David Edwards

"Though the Gulf War occupies a prime position in the chronology of historical events which shaped this past decade, Three Kings is actually Hollywood's first big-budget attempt to put the conflict into some sort of perspective. Pivoting on the same central conceit which informed Clint Eastwood's terrific Kelly's Heroes from 1970, David O. Russell's third outing as writer/director is a gritty, high octane action adventure leavened by a healthy dose of cynicism, black humour and political incorrectness. Taking its cue from the many recent European films examining the Balkan crisis, the film lucidly demonstrates how the true dimensions of war have nothing in common with the epic sweep of a John Wayne leading an heroic charge against an implacable, faceless foe. In reality, military conflict, particularly at the infantry level, is seldom governed by the morals we usually take for granted. It's a world out of kilter with logic, where the real and surreal and the single-mindedness of self preservation hover precariously above a hell subservient only to political expediency. That director Russell has managed to make these polemics palatable to a mainstream audience by grafting them on the genre imperatives of an effects-laden action vehicle is both a credit to him and the studio that allowed him to do it. Subverted by a grainy, washed-out colour scheme that perfectly complements its milieu, Three Kings fully deserves a place on this year's top ten list."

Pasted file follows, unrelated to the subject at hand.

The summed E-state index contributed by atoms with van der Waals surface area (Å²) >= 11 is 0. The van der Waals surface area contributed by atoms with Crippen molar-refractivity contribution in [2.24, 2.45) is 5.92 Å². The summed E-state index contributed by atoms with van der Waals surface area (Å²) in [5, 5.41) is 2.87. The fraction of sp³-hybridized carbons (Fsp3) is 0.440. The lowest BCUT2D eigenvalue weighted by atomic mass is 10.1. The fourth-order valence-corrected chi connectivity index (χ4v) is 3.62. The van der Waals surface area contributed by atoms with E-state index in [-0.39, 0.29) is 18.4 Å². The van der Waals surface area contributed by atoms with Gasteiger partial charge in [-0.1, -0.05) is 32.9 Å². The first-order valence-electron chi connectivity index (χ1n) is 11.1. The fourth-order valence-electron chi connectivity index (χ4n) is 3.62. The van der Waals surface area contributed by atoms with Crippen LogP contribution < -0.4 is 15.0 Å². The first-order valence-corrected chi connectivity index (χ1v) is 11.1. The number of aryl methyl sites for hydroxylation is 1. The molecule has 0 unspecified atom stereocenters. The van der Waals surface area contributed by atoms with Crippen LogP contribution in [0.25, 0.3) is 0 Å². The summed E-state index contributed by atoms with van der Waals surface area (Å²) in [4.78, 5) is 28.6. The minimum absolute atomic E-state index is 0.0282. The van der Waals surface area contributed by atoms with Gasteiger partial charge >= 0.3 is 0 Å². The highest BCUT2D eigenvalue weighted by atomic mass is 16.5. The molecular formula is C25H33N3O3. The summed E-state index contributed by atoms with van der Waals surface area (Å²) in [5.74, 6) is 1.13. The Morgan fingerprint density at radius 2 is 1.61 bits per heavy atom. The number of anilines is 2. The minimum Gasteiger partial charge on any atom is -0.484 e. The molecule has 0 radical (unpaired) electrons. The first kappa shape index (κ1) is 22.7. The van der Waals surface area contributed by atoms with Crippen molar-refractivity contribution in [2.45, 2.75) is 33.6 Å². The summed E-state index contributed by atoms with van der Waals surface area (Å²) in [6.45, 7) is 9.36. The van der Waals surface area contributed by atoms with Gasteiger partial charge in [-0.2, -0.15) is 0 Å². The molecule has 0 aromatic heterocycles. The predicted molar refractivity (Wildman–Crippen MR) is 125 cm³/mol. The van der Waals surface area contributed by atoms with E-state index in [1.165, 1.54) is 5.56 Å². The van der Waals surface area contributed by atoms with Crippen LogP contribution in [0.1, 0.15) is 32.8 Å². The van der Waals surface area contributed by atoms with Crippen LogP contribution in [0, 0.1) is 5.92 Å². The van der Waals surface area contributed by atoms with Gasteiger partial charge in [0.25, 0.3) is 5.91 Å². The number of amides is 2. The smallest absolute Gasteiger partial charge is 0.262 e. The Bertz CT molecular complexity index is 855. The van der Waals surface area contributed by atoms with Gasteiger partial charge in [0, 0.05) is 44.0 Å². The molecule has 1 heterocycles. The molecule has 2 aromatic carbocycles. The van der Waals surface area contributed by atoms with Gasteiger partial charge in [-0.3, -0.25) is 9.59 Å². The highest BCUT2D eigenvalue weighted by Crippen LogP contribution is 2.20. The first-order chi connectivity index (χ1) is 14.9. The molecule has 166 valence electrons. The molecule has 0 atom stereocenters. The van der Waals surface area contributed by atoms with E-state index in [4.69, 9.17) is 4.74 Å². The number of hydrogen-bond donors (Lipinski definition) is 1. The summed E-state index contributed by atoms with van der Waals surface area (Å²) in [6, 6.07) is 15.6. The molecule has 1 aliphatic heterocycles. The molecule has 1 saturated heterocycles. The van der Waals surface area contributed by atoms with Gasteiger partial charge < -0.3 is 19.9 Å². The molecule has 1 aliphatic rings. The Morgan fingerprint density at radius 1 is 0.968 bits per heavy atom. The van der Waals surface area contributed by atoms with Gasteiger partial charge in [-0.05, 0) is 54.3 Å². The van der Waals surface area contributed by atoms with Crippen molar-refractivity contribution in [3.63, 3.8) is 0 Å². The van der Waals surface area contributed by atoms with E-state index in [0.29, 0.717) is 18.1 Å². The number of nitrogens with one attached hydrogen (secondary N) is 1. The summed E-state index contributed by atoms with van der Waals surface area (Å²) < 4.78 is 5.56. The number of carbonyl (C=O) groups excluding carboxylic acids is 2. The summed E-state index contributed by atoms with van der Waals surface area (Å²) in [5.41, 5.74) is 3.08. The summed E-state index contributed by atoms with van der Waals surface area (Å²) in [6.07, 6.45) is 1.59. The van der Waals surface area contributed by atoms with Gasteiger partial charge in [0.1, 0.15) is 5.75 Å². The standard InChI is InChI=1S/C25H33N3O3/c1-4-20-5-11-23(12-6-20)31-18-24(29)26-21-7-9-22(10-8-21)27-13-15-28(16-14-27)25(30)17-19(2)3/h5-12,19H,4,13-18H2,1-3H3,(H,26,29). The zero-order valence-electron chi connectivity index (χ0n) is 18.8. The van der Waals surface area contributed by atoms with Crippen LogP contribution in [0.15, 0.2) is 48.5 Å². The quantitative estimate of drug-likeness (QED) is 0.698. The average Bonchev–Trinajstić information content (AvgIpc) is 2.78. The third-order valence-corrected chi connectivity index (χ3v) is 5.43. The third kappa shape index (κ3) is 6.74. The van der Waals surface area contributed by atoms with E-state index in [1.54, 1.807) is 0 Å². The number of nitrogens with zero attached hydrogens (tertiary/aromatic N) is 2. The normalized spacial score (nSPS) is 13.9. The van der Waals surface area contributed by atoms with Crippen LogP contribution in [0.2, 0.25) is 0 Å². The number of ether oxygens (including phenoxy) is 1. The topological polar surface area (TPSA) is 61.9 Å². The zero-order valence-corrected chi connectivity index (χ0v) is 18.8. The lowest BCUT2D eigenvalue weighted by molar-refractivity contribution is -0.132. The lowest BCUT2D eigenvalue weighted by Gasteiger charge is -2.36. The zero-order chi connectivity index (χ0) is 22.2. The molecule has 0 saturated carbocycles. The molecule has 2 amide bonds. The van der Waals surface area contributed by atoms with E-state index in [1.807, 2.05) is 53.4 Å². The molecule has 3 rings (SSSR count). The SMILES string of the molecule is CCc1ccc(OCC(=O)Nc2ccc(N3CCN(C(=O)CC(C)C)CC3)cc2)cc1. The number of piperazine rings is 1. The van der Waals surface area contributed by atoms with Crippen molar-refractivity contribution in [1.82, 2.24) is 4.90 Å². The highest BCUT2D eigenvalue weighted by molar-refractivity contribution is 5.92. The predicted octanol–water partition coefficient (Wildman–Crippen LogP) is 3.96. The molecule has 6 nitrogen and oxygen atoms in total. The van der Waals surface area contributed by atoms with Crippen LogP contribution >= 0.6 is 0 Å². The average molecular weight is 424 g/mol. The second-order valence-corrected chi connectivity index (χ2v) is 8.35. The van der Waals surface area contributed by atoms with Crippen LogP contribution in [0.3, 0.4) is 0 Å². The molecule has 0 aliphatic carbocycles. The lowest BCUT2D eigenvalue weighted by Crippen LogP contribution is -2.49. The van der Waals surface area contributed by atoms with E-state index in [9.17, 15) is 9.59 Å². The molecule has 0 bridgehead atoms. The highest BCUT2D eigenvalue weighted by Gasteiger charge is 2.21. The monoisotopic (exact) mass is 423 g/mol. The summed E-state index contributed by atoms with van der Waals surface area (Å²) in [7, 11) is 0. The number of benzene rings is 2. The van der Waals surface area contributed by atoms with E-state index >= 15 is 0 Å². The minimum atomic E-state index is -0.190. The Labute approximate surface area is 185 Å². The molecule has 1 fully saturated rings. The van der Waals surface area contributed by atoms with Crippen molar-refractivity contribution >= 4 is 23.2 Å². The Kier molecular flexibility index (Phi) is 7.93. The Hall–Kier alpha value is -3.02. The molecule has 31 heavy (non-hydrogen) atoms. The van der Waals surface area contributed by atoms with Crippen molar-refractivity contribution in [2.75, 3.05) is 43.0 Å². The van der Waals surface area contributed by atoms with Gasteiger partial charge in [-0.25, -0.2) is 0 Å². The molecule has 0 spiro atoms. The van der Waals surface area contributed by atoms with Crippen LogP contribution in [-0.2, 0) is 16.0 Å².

Leo Cameron